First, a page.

The second half of the race looped around Capitol Hill, down toward the Mall, and around L'Enfant Plaza.   The crowd support thinned out near L'Enfant Plaza, but the marathoners seemed to have a special bond and were very encouraging.  

After L'Enfant Plaza, we continued down into southwest DC.  We ran pass Fort McNair and around a very empty industrial zone before an out-and-back on South Capitol near Nationals Park.  That leg felt long for some reason and was hillier than I expected.  At this point in the race, I kept whispering to myself "There is no wall" because I felt like I was seconds away from crashing.  Running across the bridge into Anacostia was painful (thank you, metal portions!) but I actually made it across without too much trouble.  Once I saw the 20-mile marker, I knew that I only had 10K to go.  (At some point, even though I tried to stick to the tangents as best as I could, my watch ended up being 0.30 miles ahead of the mile markers.)  

The Anacostia trail was a dead-zone (more so than some of the earlier parts of the second half). On any other day, I could imagine it would be nice for a leisurely run or walk.  When you've run 20 miles and need people yelling at you to run faster, it's not the best thing in the world.  Thankfully, one of my coworkers did part of her training run to the trail and met me around Mile 22 to push me along for a bit. It was a much needed boost!  

The last two miles felt like they went on forever.  There were a few final hills along Minnesota Avenue that I just did not want to deal with.  RFK is clearly visible from the final bridge, and I felt like there were miles between me and the finish line. I high-fived one of my good friends as I pushed through toward the finish and crossed the finish line feeling a really happy and only a little loopy.

So, here are the splits:

(Mile 16 -- I wish!  We ran under a tunnel during that mile, which definitely confused my watch.)

Officially, I ran the marathon in 4:29:06, averaging about 10:16 per mile.  This is my new personal best, and I beat Oprah by seconds!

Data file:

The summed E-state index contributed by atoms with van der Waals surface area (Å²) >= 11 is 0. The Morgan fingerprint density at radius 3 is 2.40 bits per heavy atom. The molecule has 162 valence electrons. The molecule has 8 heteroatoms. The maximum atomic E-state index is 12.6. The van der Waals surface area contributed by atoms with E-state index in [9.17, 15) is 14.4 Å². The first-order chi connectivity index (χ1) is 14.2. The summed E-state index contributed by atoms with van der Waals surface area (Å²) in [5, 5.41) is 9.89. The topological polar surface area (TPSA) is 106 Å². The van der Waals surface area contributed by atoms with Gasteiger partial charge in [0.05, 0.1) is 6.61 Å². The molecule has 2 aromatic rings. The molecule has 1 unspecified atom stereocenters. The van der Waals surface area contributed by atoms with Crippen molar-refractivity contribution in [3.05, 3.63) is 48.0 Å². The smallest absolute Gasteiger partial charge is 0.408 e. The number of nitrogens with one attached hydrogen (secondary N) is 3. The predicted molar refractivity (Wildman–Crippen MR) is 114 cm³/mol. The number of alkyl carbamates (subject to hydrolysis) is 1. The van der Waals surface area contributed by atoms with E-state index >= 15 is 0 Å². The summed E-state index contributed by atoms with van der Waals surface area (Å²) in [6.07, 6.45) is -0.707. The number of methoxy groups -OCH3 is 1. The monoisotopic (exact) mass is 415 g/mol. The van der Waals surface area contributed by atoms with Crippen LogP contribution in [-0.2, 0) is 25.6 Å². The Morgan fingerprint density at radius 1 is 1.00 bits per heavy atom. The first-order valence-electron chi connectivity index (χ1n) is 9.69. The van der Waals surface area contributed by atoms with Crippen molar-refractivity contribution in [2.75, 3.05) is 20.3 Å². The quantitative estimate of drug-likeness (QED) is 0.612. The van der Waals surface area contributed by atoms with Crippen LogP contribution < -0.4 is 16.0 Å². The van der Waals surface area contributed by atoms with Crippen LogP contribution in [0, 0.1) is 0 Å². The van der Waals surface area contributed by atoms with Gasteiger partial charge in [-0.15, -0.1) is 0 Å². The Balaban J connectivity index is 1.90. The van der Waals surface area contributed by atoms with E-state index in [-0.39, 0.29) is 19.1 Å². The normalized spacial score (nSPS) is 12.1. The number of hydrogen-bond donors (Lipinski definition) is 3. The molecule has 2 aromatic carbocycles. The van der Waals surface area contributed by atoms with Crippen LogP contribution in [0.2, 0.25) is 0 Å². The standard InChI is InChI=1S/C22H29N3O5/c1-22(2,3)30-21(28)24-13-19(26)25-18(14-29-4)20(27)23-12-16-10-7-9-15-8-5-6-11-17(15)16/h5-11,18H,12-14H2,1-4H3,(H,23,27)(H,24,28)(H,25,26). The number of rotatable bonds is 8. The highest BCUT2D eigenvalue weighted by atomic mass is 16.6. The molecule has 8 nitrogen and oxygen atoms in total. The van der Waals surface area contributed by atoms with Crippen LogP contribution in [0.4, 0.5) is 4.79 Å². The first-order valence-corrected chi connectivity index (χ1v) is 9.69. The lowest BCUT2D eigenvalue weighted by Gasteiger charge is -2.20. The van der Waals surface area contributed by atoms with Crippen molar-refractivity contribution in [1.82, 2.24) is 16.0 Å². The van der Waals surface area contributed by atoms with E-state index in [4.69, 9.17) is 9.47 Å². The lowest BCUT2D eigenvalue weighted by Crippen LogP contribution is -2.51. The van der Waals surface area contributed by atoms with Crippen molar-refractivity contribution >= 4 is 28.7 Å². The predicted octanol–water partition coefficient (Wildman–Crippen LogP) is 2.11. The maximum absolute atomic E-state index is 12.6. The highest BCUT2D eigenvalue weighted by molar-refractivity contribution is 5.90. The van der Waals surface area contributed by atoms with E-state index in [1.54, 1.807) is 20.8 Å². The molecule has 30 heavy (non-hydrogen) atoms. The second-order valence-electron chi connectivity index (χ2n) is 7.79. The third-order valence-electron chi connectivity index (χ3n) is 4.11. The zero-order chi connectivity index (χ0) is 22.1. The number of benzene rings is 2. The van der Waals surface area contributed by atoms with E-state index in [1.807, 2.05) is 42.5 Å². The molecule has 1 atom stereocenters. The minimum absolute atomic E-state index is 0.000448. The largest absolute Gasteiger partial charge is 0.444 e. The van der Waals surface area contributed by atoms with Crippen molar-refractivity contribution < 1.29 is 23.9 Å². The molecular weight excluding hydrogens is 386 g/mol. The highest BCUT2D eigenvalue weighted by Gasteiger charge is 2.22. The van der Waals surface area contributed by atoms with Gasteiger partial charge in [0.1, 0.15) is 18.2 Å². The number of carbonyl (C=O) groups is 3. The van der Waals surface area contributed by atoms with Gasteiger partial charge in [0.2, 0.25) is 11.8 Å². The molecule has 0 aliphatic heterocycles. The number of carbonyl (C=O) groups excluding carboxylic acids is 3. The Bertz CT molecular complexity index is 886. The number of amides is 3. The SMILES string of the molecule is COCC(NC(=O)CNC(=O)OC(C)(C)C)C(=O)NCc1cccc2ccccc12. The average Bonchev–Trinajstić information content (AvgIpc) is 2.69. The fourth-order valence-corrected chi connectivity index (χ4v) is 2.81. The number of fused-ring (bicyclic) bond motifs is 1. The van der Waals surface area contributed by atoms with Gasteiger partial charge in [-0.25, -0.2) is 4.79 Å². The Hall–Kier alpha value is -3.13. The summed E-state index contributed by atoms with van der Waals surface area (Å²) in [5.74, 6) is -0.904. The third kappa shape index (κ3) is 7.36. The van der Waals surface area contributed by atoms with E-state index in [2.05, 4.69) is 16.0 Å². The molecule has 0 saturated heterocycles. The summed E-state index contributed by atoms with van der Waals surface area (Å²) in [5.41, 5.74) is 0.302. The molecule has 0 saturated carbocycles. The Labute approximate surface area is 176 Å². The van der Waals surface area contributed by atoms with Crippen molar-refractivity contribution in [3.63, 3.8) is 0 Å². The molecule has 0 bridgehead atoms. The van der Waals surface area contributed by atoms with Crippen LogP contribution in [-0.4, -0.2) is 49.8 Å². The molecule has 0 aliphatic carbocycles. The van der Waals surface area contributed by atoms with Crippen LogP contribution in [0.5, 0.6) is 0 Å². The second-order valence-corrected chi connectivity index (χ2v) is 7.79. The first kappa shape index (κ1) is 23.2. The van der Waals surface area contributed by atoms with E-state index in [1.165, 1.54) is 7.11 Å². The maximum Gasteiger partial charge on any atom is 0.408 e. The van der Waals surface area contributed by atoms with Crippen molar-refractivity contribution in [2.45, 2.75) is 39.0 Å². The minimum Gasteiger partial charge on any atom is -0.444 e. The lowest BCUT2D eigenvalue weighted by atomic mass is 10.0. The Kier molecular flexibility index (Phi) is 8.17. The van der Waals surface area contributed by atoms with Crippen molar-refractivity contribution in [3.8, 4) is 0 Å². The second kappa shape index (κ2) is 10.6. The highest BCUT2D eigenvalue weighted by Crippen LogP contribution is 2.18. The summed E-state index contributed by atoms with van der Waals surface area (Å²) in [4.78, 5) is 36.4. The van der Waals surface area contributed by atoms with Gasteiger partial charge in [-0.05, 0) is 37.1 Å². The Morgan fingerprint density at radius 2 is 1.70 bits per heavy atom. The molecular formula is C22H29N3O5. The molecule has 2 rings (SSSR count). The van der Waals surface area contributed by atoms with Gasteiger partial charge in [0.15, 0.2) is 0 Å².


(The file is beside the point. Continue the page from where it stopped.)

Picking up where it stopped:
I probably will not run the marathon course again (but I'm very open to running the half in 2015).  I do like that it covers all four city quadrants, and compared to the Marine Corps Marathon, showcases DC well.  (There's a nice mix of monuments and neighborhoods.)  I thought that so many parts of the second half of the course were mentally taxing -- especially a lot of the winding sections along the same streets and loops around some of the more deserted parts of the city.

I don't have a post-marathon plan.  I'm running a local 5K in two weeks mostly just as a way to encourage myself to get back into running after a much deserved break.  I entered the lottery for the NYC marathon, but I think I want to work on running a fast half-marathon in the next year. We'll see!

Monday, March 3, 2014

Marathon No. 5: Weekly Round-Up (Week 14)

It's March 3rd, and this is what things look like in my 'hood:

Schools, the DC government, and the Feds are all closed today; my office has a very nice work from home policy, which I'm taking advantage of for the second half of the day.  

The snow is beautiful, but these cold temperatures are enough to make me worry about marathon day conditions.  Here's hoping for a sunny, 50-degree day...

I'm into the second week of my taper.  So far, it's been very nice to run fewer miles and not stress out about having the "right" conditions for a long run.  I know, I're supposed to train in everything but, after many weeks of long runs in freezing temperatures, I'm looking forward to packing away my running tights.

Here's what things look like for this week:

Monday - Off, stretching 
Tuesday - 4 miles
Wednesday - 3 miles
Thursday - 3 miles
Friday - Off
Saturday - 8 miles
Sunday - 3 miles